Tell us about your different volunteer roles as a Girl Scout.
Troop Leader for 10 years, who has volunteered with over eighty Girls Scouts in the Lone Tree / Highlands Ranch area.
What have you learned as a Girl Scout volunteer?
Being a Girl Scout volunteer has challenged me to learn how to work with different personalities/abilities. We cannot change the way other people behave, but we can adjust our personal expectations of them according to what we know.
Girl Scouts has challenged me to learn new skills like backpacking and every outdoor bread making technique that exists. I had a co-leader that found it amusing to put me (the non-cook) in charge of bread making at every troop camp for years. Love her.
Girl Scout volunteering has also challenged me to face my fears. I wouldn’t ask the girls to take on a challenge that I am not willing to try myself. Only for Girl Scouts, have I done rock rappelling and an extreme ropes course, due to my ongoing fear of heights. There’s also my anxiety with public speaking in front of other adults, which I deal with when hosting special ceremonies and family scouting events (I’d rather have my teeth scraped than have focus on my public speaking).
I have also questioned how prepared I would be if faced with a real-life emergency situation, which I met when carpooling Brownies home from a troop camp at Lazy Acres. There was a motorcyclist driving 80 mph without a helmet who lost control of his bike. Our volunteers had just spoken with our Brownies about multiple uses for bandannas and there I was using a Girl Scout bandanna to help keep bandages on a biker’s head, while also restricting his movements by propping one of his sides against a rolled up sleeping bag, until EMS arrived to the scene. It is because of Girl Scouts that my first aid / CPR certifications are always up-to-date and that I had supplies on hand. Be Prepared.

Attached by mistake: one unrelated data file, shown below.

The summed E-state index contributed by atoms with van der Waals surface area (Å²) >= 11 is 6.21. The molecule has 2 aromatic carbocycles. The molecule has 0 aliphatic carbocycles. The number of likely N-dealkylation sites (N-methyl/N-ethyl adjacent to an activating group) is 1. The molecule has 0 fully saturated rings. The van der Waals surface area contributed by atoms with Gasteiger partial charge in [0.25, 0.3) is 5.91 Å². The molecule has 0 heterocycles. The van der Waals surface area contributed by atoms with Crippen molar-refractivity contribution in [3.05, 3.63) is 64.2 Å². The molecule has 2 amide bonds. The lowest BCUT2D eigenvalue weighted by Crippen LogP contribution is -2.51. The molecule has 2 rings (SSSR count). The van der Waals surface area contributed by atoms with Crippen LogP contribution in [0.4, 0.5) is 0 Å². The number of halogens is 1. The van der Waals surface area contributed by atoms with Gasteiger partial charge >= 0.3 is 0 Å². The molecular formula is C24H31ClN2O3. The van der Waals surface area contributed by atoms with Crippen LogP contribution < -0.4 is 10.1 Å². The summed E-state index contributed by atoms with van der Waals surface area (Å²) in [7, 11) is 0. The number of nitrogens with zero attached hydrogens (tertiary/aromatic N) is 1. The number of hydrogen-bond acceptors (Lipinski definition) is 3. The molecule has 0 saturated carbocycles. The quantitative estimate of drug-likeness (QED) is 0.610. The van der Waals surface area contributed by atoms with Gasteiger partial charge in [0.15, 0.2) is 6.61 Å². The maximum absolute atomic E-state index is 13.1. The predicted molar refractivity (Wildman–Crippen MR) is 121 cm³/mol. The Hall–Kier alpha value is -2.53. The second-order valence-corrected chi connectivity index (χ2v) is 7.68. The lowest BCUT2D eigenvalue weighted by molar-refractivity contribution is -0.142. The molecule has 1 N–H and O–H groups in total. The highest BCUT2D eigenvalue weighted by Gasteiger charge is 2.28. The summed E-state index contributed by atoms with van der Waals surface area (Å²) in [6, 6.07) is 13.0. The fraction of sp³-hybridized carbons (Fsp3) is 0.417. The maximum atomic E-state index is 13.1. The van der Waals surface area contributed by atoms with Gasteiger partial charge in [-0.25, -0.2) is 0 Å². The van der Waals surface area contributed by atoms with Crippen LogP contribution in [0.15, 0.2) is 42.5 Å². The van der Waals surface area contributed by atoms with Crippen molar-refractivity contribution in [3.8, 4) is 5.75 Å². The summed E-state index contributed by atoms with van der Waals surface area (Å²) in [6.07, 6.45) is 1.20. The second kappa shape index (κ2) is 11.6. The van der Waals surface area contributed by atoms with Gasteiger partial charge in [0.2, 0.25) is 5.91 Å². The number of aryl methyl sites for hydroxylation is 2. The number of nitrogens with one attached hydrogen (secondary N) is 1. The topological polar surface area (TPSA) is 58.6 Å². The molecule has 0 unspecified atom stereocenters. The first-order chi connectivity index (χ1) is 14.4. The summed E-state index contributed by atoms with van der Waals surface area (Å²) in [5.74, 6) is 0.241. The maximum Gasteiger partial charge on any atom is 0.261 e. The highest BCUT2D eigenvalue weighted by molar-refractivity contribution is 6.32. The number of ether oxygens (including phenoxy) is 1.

The girls who have been the most actively engaged in our troop have parents that understand the program. Try to include more volunteers whenever possible.
What do you hope girls have learned from you?
I feel it’s important for kids to know that adults don’t know everything. Life is a journey of learning, and we will find success with a growth mindset. My hope is that girls become confident that they can find solutions to needs in their communities and take action. Inclusion of people with different backgrounds and abilities can help us all to understand that everyone has something to share. Celebrate diversity, learn from failures, and always stay connected to people who can be part of your support network. Appreciate the people who give their time freely because they understand what it takes to create positive change. Volunteering means that you are not too busy to care for the wellbeing of others. Find your passions, get involved, and volunteer.
Want to nominate a volunteer for Girl Scouts of Colorado to spotlight? Please email Public Relations Director AnneMarie Harper at email@example.com.